Another view showing the infill wedge in place as well as the final pieces of the main keel where the main prop shaft will emerge.


There is a long slot in the outside layer of the wing keel for an infill wedge piece between it and the wing prop shaft.


Another view showing the jigsaw join in the extra keel, again these are in different places to the joins in the main keel for added strength.


The extra keel pieces extend all the way to the centre prop shaft.


There are extra small keel pieces beside the main keel in line with the ribs, this is to attach the planking to. Also there is a step in the keel where the keel emerges and blends with the bow.


A rear view from the port side.


A view of the main motor mount wedges, these are there to line up the motor angle with the prop shaft angle.


This shows the starboard wing keel or shaft log fitted.


The centre rudder keel is split almost all the way along to allow it to twist to the rib shapes as it goes forward.


This shows all the ribs in place and all glued down and you can see how the main keel turns into an "A" frame where the main prop shaft fits.


When you glue the ribs down make sure they are equal spacing either side of the base board centre line.


Here you can see that the torpedo tube holes can be broken away and a lower deck profile exposed at rib 16, also as you look further to the lower right of the photo you can see the torpedo deck cutout can be left in place if you want to.


At the bow the mounting tags are very short, just allowing for the curved deck. The chine and gunwale timbers are replaced with laser cut pieces at the very front so that the curve ends up correct as it's easy to bend the bow out of shape otherwise.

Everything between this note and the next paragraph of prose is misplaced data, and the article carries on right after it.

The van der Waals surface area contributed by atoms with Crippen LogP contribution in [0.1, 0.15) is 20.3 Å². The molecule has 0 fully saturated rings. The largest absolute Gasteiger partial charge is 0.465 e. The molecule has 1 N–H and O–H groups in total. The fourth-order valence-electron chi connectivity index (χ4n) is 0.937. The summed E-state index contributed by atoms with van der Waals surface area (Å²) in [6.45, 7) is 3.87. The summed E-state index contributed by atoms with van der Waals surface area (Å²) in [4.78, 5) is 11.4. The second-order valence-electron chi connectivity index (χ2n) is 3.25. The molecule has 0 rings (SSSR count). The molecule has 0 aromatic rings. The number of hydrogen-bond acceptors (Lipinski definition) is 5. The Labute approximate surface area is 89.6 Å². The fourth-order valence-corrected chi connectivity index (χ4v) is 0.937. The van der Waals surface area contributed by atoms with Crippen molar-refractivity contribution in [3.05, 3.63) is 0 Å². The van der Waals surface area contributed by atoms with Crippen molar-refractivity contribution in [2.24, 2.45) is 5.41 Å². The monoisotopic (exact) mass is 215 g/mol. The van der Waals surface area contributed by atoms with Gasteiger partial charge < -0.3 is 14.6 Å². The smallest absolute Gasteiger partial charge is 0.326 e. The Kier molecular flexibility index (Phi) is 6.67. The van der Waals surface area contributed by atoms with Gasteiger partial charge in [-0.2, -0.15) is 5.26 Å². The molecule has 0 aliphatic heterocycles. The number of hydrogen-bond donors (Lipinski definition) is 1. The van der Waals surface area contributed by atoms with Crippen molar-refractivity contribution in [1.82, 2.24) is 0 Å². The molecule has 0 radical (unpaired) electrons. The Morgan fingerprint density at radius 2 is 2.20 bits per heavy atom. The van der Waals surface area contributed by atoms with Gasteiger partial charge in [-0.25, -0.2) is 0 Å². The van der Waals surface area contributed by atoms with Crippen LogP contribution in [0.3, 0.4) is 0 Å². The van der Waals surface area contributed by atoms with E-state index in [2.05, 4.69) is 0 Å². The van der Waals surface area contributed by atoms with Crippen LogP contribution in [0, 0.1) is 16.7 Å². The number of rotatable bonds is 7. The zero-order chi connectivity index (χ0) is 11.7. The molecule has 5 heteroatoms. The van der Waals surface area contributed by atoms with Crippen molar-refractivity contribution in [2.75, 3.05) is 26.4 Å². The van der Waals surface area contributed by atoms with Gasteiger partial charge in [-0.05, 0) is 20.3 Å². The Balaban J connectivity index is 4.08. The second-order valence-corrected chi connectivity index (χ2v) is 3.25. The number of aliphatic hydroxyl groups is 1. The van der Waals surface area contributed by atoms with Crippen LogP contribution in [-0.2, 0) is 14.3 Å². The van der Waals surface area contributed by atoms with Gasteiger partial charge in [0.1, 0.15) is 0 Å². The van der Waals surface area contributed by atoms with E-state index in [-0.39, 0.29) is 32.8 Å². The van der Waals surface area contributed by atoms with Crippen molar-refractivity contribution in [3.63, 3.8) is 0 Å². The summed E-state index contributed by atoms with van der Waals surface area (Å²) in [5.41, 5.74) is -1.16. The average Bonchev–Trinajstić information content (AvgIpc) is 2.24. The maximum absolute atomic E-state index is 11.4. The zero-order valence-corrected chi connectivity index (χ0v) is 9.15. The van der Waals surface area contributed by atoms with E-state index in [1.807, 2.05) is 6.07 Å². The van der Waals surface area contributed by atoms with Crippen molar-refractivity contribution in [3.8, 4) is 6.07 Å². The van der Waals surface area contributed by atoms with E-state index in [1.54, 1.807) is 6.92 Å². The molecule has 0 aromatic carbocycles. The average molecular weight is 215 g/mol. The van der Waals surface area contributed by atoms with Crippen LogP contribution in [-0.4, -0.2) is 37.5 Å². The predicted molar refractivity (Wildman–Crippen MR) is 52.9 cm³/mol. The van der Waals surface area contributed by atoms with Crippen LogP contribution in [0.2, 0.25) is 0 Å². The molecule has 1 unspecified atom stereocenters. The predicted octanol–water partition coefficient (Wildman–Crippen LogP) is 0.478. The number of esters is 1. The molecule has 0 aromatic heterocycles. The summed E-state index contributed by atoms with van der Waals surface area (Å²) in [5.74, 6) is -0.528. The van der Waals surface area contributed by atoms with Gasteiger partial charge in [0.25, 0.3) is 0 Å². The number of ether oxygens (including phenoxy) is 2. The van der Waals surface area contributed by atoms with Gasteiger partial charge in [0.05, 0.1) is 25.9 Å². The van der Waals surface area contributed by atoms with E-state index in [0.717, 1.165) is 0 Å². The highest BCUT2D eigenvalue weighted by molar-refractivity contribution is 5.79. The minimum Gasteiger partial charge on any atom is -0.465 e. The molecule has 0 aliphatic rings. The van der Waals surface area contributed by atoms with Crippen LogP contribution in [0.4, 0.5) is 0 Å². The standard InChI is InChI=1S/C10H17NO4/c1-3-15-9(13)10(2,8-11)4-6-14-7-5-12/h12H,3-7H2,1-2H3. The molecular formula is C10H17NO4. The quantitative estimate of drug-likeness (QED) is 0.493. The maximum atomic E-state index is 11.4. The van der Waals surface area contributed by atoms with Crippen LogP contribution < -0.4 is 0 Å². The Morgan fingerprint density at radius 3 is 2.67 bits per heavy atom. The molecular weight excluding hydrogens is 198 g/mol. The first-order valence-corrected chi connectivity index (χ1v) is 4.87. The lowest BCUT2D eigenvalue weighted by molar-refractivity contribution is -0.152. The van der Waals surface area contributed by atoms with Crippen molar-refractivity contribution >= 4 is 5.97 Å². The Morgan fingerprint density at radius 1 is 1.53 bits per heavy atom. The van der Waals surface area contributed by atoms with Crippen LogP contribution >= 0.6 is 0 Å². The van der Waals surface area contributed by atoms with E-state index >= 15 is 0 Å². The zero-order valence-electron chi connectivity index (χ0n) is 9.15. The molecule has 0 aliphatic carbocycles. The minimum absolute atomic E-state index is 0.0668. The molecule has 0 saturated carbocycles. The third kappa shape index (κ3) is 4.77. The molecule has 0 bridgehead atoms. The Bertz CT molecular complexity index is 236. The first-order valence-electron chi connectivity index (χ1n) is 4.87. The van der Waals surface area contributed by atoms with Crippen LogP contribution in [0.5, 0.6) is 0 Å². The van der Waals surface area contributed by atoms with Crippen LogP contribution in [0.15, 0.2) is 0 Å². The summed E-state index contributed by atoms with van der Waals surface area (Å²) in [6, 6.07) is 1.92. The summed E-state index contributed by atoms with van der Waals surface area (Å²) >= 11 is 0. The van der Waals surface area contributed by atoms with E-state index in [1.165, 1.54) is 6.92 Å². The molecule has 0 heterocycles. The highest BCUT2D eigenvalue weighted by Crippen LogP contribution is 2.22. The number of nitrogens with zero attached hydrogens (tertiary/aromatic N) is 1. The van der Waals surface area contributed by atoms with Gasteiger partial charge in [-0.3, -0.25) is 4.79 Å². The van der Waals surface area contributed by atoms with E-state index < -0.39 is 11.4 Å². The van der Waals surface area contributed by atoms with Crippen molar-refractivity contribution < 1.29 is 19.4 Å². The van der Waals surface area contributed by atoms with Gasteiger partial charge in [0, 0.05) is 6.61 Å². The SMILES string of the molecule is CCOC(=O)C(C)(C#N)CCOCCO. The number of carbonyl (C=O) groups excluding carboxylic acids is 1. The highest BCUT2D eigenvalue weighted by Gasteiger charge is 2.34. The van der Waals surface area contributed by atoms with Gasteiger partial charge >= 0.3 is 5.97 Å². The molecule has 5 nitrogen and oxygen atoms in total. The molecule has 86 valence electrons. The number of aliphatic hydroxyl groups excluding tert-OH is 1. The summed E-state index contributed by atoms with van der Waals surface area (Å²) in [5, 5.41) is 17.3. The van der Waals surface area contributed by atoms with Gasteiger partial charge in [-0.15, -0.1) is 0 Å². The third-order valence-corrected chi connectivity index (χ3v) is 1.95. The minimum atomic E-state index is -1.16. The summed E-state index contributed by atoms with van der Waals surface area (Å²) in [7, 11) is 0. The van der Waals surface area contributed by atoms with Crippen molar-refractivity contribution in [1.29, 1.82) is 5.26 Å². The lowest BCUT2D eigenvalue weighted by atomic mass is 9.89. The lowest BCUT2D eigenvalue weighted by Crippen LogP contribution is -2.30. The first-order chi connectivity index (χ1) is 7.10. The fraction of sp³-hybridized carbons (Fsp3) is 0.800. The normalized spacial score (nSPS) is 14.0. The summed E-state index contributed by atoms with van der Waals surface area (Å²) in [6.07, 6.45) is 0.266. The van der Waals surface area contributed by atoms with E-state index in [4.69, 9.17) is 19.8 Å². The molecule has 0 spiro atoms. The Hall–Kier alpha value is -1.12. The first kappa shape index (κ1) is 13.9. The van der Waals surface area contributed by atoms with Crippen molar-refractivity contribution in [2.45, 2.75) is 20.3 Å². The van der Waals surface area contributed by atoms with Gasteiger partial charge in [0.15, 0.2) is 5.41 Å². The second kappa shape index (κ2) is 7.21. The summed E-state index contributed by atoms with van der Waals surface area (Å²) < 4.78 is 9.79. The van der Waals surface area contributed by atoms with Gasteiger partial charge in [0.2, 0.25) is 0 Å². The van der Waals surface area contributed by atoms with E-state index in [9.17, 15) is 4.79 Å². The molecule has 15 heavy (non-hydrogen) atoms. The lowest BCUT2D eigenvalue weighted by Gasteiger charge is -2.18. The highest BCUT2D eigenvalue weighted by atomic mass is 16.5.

The mounting tags get longer towards the rear of the boat to cater for the high forecastle at the bow. You can build it without the high forecastle if you want to build an earlier version, which had the torpedo tubes mounted on the deck.


Only some of the ribs have tags to glue them down, these are designed to be broken off at the deck level later on.


The bow section from the base board side, ordinarily I would have glued it down to the baseboard by now but as I was checking everything I wanted to be able to fix any issues. Here you can see some of the small tags which are used to glue it down.


There is a full size servo mount in the bow section to operate torpedo doors or to move the forward cannon, your choice.


Here you can see where the main keel starts to become a "V" shape, this is to accomodate the centre prop shaft which goes through the keel. You can also see the mounting wedges in place for the centre motor mount.


I put two extra strengtheners through the rear end of the boat so it can't "break it's back".


The wedges fit into notches in the transom, you may need to clamp these, even with cyanoacrylate glue. You could steam the transom to curve it first.


There is an inner transom with holes to line up the various runners and wedges.


The transom wedge sections are there to space the transom and form the curved shape of the stern (transom).


Make up the rear rudder servo mount section.


Mark up your base board and glue the bow section down when it gets a bit cumbersome and fragile.


The centre and outer keel sections are joined in different places for strength.


All the keel joints are jigsaw joints and they are all different so you can't easily put them in the wrong place.


Make sure the very front rib is inserted before the next one or it won't fit in later.


Add to the keel as you go, making sure it is perfectly straight.

Add each rib in turn and again make sure they are all pushed firmly "home".


Start by building up the bow section, first the three layers of the main keel, and then dry fit each rib, making sure each one is firmly interlocked with the keel and fully pushed "home".


(C) Copyright 2016 - 2018 - John Drain